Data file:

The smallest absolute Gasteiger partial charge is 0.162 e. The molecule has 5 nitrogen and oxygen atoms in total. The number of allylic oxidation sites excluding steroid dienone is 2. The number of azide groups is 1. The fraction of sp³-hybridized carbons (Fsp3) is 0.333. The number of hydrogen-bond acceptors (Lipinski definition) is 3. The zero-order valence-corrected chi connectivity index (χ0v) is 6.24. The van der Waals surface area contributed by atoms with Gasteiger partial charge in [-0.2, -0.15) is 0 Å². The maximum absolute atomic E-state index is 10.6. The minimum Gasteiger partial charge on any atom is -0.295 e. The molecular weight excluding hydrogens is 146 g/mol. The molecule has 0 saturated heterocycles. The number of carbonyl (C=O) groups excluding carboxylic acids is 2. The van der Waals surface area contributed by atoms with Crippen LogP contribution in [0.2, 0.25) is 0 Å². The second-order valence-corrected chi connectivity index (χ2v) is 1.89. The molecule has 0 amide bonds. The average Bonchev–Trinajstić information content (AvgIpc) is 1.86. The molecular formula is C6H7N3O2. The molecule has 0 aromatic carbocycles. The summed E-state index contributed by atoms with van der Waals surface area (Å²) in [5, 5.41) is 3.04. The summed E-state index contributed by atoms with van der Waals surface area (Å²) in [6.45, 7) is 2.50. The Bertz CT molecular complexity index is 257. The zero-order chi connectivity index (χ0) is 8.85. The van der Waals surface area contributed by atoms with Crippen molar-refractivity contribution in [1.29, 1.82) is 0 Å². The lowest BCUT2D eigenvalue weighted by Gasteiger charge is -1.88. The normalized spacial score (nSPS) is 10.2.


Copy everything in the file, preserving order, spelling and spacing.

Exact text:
The smallest absolute Gasteiger partial charge is 0.162 e. The molecule has 5 nitrogen and oxygen atoms in total. The number of allylic oxidation sites excluding steroid dienone is 2. The number of azide groups is 1. The fraction of sp³-hybridized carbons (Fsp3) is 0.333. The number of hydrogen-bond acceptors (Lipinski definition) is 3. The zero-order valence-corrected chi connectivity index (χ0v) is 6.24. The van der Waals surface area contributed by atoms with Gasteiger partial charge in [-0.2, -0.15) is 0 Å². The maximum absolute atomic E-state index is 10.6. The minimum Gasteiger partial charge on any atom is -0.295 e. The molecular weight excluding hydrogens is 146 g/mol. The molecule has 0 saturated heterocycles. The number of carbonyl (C=O) groups excluding carboxylic acids is 2. The van der Waals surface area contributed by atoms with Crippen LogP contribution in [0.2, 0.25) is 0 Å². The second-order valence-corrected chi connectivity index (χ2v) is 1.89. The molecule has 0 amide bonds. The average Bonchev–Trinajstić information content (AvgIpc) is 1.86. The molecular formula is C6H7N3O2. The molecule has 0 aromatic carbocycles. The summed E-state index contributed by atoms with van der Waals surface area (Å²) in [5, 5.41) is 3.04. The summed E-state index contributed by atoms with van der Waals surface area (Å²) in [6.45, 7) is 2.50. The Bertz CT molecular complexity index is 257. The zero-order chi connectivity index (χ0) is 8.85. The van der Waals surface area contributed by atoms with Crippen molar-refractivity contribution in [1.29, 1.82) is 0 Å². The lowest BCUT2D eigenvalue weighted by Gasteiger charge is -1.88. The normalized spacial score (nSPS) is 10.2.